SEC, Big 12 to allow football workouts on campus next month

  • Greg Sankey, commissioner of the Southeastern Conference, talks about the decision to cancel the remaining games in the SEC NCAA college basketball tournament, in Nashville, Tenn. College sports leaders have repeatedly said there can be no college sports without campuses being open to students. And those decisions will be made with guidance from state and local public health and government officials. (AP Photo/Mark Humphrey, File)

Southeastern Conference schools will be able to bring athletes in all sports back to campus for voluntary activities starting June 8 at the discretion of each university, and the Big 12 plans to welcome football players back to campus a week later.

The Friday announcements are the latest signs that a college football season will be launched in some form this fall. Other conferences are expected to follow, though decisions could be left to individual schools.

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The move comes two days after the NCAA Division I Council voted to lift a moratorium on voluntary workouts on campus by football and basketball players, effective June 1. The NCAA updated that ruling Friday by saying voluntary activities would be allowed in all sports starting June 1.

“At this time, we are preparing to begin the fall sports season as currently scheduled, and this limited resumption of voluntary athletic activities on June 8 is an important initial step in that process,” SEC Commissioner Greg Sankey said.

The SEC initially announced Friday that voluntary in-person activities could resume June 8 on SEC campuses only for football, men’s basketball and women’s basketball. But after the NCAA issued its updated ruling Friday afternoon, the SEC announced that June 8 date would apply to athletes in all sports.

Big 12 presidents and chancellors met Friday and decided voluntary activities could begin June 15 for football, July 1 for other fall sports and July 15 for all other sports.

SEC officials noted any workouts would take place “under strict supervision of designated university personnel and safety guidelines developed by each institution.” They referred to June 8 as the start of “transition period that will allow student-athletes to gradually adapt to full training and sports activity after this recent period of inactivity.”

Permitted actions are limited by the NCAA to voluntary activities supervised by strength and conditioning personnel. Georgia athletic director Greg McGarity said it was “only the first step with further details and plans coming over the next several days and weeks.”

“This is an important first step toward having a season this fall, and we will continue to collectively work together as our top priority is to ensure the safety and well-being of our student-athletes, coaches and staff,” Auburn coach Gus Malzahn said in a statement.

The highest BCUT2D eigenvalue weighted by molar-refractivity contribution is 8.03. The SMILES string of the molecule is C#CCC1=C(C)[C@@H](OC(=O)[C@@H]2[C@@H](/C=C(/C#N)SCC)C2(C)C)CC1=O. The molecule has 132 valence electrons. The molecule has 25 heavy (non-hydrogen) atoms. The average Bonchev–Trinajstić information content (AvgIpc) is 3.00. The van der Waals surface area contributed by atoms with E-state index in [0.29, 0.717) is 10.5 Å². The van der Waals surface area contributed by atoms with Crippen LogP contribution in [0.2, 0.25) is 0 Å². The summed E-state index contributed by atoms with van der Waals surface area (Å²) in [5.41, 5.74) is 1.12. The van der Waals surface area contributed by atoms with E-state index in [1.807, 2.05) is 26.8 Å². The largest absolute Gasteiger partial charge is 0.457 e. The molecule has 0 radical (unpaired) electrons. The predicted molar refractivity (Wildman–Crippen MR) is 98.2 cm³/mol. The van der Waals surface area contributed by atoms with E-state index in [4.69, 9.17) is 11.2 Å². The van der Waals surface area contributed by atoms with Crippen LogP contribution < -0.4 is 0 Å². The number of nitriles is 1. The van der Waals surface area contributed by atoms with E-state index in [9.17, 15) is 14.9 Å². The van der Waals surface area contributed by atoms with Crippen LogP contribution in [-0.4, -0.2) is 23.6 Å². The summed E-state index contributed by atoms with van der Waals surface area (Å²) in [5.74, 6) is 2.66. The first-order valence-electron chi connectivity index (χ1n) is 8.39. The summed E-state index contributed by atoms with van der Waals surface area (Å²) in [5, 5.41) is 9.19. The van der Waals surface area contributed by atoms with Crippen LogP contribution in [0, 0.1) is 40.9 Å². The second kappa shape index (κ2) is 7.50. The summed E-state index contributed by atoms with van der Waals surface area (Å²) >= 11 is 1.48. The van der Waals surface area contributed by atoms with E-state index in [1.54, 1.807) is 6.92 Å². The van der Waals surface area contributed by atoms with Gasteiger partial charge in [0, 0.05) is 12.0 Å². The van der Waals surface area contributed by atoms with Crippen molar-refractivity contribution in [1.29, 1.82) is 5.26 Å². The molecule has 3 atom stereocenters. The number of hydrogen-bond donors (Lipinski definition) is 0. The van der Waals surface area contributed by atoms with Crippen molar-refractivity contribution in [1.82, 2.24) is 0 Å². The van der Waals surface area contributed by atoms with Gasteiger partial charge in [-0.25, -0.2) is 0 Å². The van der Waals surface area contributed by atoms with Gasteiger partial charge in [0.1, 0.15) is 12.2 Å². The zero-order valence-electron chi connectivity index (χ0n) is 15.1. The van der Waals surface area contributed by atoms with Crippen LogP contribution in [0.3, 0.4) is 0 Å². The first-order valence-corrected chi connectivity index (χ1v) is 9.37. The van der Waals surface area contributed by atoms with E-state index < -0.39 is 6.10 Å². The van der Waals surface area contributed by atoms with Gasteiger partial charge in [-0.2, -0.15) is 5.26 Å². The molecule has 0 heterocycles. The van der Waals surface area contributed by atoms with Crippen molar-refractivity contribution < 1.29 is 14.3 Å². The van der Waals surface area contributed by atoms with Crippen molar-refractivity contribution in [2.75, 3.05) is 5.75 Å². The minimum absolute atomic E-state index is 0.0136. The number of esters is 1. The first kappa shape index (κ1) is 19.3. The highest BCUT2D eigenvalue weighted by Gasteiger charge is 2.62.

The SEC decided to resume athletic activities with the guidance of a league task force that includes public health, infectious disease and sports medicine professionals from each of the league’s 14 member schools.

The task force prepared a series of best practices for screening, testing, monitoring, tracing, social distancing and maintaining clean environments to serve as a guide for each school.

Recommendations included testing of symptomatic team members (including athletes, coaches and staffers) as well as screening athletes before they arrive on campus within 72 hours of entering athletic facilities and on a daily basis once they resume athletic activities.

Other recommendations include immediate isolation of team members who are diagnosed with COVID-19 or are under investigation, followed by contact tracing under Centers for Disease Control and local public health guidelines.

“Health and safety have been our top priority as we’ve gone about this planning process, and we’ll continue to follow guidance from medical experts and health officials as we navigate the coming weeks,” Tennessee athletic director Phillip Fulmer said. “Our staff and student-athletes should be prepared for a ‘new normal,’ as we’ll be implementing changes to how everyone accesses and uses our facilities.”

SEC officials said the task force’s recommendations could provide a guide to league members, Sankey noted that each school would get to make its own decisions regarding plans for how to make sure student-athletes return safely.

For example, even though the task force’s recommendations only mentioned testing symptomatic team members, Georgia senior associate athletic director for sports medicine Ron Courson said in a statement that the Bulldogs “will conduct COVID testing and perform medical evaluations on all student-athletes.” Florida announced that it also would be testing all of its athletes.

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Texas Gov. Greg Abbott said Friday he thinks college football will return on schedule with at least some spectators. Abbott has already issued new rules to allow youth sports leagues to resume in June and for some professional leagues to hold events without spectators.

“Once we get to college football season, our goal right now is to have college football season start as planned, with fans in stands,” Abbott said in an interview with Austin television station KXAN. “What we don’t know is what the capacity level would be.”

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